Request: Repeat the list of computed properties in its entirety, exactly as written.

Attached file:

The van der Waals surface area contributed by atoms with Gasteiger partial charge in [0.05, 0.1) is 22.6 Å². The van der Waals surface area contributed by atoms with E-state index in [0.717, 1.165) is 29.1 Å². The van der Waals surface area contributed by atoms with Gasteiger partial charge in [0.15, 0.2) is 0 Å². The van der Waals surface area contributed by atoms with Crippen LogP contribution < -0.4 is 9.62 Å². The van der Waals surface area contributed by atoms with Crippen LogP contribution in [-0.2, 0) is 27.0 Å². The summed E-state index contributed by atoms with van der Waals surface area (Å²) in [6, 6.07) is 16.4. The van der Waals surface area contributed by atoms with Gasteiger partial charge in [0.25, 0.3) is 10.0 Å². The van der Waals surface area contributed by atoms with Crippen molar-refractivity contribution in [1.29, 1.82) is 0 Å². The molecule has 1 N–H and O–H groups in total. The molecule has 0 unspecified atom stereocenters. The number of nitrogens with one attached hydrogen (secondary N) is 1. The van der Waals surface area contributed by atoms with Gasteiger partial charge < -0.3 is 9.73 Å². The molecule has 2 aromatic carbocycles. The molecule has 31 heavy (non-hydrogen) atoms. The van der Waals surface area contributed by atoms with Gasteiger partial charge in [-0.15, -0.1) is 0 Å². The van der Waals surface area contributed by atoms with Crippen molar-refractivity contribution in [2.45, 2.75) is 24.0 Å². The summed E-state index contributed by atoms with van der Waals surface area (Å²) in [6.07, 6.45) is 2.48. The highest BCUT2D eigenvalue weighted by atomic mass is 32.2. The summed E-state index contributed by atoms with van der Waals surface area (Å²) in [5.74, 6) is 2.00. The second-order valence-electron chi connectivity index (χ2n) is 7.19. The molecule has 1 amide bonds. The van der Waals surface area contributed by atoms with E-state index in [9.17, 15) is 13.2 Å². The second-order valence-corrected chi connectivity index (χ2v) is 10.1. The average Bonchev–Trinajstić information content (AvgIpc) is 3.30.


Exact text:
The van der Waals surface area contributed by atoms with Gasteiger partial charge in [0.05, 0.1) is 22.6 Å². The van der Waals surface area contributed by atoms with E-state index in [0.717, 1.165) is 29.1 Å². The van der Waals surface area contributed by atoms with Gasteiger partial charge in [0.15, 0.2) is 0 Å². The van der Waals surface area contributed by atoms with Crippen LogP contribution < -0.4 is 9.62 Å². The van der Waals surface area contributed by atoms with Crippen LogP contribution in [-0.2, 0) is 27.0 Å². The summed E-state index contributed by atoms with van der Waals surface area (Å²) in [6, 6.07) is 16.4. The van der Waals surface area contributed by atoms with Gasteiger partial charge in [0.25, 0.3) is 10.0 Å². The van der Waals surface area contributed by atoms with Crippen molar-refractivity contribution in [1.29, 1.82) is 0 Å². The molecule has 1 N–H and O–H groups in total. The molecule has 0 unspecified atom stereocenters. The number of nitrogens with one attached hydrogen (secondary N) is 1. The van der Waals surface area contributed by atoms with Gasteiger partial charge < -0.3 is 9.73 Å². The molecule has 2 aromatic carbocycles. The molecule has 31 heavy (non-hydrogen) atoms. The van der Waals surface area contributed by atoms with Gasteiger partial charge in [-0.15, -0.1) is 0 Å². The van der Waals surface area contributed by atoms with Crippen molar-refractivity contribution in [2.45, 2.75) is 24.0 Å². The summed E-state index contributed by atoms with van der Waals surface area (Å²) in [6.07, 6.45) is 2.48. The highest BCUT2D eigenvalue weighted by atomic mass is 32.2. The summed E-state index contributed by atoms with van der Waals surface area (Å²) in [5.74, 6) is 2.00. The second-order valence-electron chi connectivity index (χ2n) is 7.19. The molecule has 1 amide bonds. The van der Waals surface area contributed by atoms with E-state index in [9.17, 15) is 13.2 Å². The second-order valence-corrected chi connectivity index (χ2v) is 10.1. The average Bonchev–Trinajstić information content (AvgIpc) is 3.30.